No democracy without gender equality

Ed Sykes

The increased female representation in Westminster after this year’s elections has been a great step forward, but the fight for gender equality is far from over. Women, who represent over half the British population, still only make up less than a third of both houses in our parliament. There is a lot more that could, and should, be done to stop men having such an undemocratically-louder voice.

Constantly referring to Margaret Thatcher’s time in power, the Conservative Party likes to argue that it “has consistently been at the forefront” of “the struggle for gender equality and the development of women’s involvement in politics”. Until 1987 however, women were never “more than 5% of MPs”. David Cameron, meanwhile “could hardly have done more to keep [women] away”, according to at The Guardian. In today’s parliament, for example, only 21% of Conservative MPs are women (rounding up), and the current Tory cabinet has twice as many men as women.

Despite the media propaganda launched at Jeremy Corbyn, he made a bold statement after becoming leader of the Labour Party by placing 16 women and 15 men in his shadow cabinet (reflecting more accurately than ever before the actual gender balance in the country). However, gender equality in parliament has not just been a problem on the right. Ed Miliband, for example, was previously criticised for recruiting an all-male election team, and only 43% of the party’s MPs elected this year were women. Meanwhile, the Liberal Democrat wipeout, saw all seven of its female MPs thrown out of parliament, leaving just eight men to represent the party.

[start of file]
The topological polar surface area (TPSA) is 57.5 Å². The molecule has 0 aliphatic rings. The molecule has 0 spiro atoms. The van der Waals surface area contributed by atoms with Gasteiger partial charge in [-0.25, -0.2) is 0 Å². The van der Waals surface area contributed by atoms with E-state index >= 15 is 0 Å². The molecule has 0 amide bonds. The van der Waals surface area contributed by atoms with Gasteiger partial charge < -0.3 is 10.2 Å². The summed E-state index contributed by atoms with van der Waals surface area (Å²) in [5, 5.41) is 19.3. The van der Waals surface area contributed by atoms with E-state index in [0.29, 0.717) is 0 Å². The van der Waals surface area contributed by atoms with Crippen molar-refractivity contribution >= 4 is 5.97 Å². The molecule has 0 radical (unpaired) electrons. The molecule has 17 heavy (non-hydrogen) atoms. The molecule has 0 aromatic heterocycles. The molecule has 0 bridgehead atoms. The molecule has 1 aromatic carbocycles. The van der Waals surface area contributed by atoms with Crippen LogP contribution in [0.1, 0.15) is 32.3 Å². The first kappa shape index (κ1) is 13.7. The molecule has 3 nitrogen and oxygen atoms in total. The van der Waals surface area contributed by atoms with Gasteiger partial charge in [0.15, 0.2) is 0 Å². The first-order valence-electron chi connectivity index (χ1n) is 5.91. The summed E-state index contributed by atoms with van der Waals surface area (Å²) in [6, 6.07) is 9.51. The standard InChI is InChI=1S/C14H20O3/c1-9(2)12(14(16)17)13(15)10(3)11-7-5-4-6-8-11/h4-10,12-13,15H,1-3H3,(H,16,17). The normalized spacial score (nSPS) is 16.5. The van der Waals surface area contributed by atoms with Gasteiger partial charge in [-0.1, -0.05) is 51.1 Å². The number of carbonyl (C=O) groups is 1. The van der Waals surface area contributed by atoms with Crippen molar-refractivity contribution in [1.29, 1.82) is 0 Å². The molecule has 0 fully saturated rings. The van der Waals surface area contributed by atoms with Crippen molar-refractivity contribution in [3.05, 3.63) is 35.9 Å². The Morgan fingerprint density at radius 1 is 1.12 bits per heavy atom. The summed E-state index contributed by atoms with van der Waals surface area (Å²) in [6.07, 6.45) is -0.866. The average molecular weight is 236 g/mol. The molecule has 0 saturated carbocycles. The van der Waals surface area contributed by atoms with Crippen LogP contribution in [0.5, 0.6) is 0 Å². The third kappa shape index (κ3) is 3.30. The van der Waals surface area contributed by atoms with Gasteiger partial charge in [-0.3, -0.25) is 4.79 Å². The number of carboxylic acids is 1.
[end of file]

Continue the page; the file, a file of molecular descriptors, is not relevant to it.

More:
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Fortunately, it seems like Corbyn is planning to take a leading role in ensuring an equal role for women in politics becomes a reality. Legal quotas, for instance, could be one way to increase gender equality, and is something that could be implemented by progressive parties. Such steps have already been taken in Turkey, where the HDP ensures there are male and female “co-chairs for all representative levels”. In Rojava, this system is even enshrined in the constitution, with communal councils insisting that “at least 40 percent” of those participating in policy discussions “must be women”.

Overall, while we may take consolation in the fact that the USA and Russia have less institutional equality than the UK, the fact remains that in Europe, the Scandinavian countries lead the way once again, along with the Netherlands and Belgium. At the same time, Rwanda, Bolivia, Cuba, and the Seychelles – countries that Britain’s establishment politicians would seldom credit as role models – have the highest numbers of female parliamentarians globally.

Quite frankly, it is embarrassing that in a country so fond of boasting about its position as one of the oldest democracies in the world, men still overwhelmingly determine the destinies of women whilst claiming to be their equals. Therefore, in the name of true democracy, we need to change this situation once and for all.

Featured image via Wikimedia

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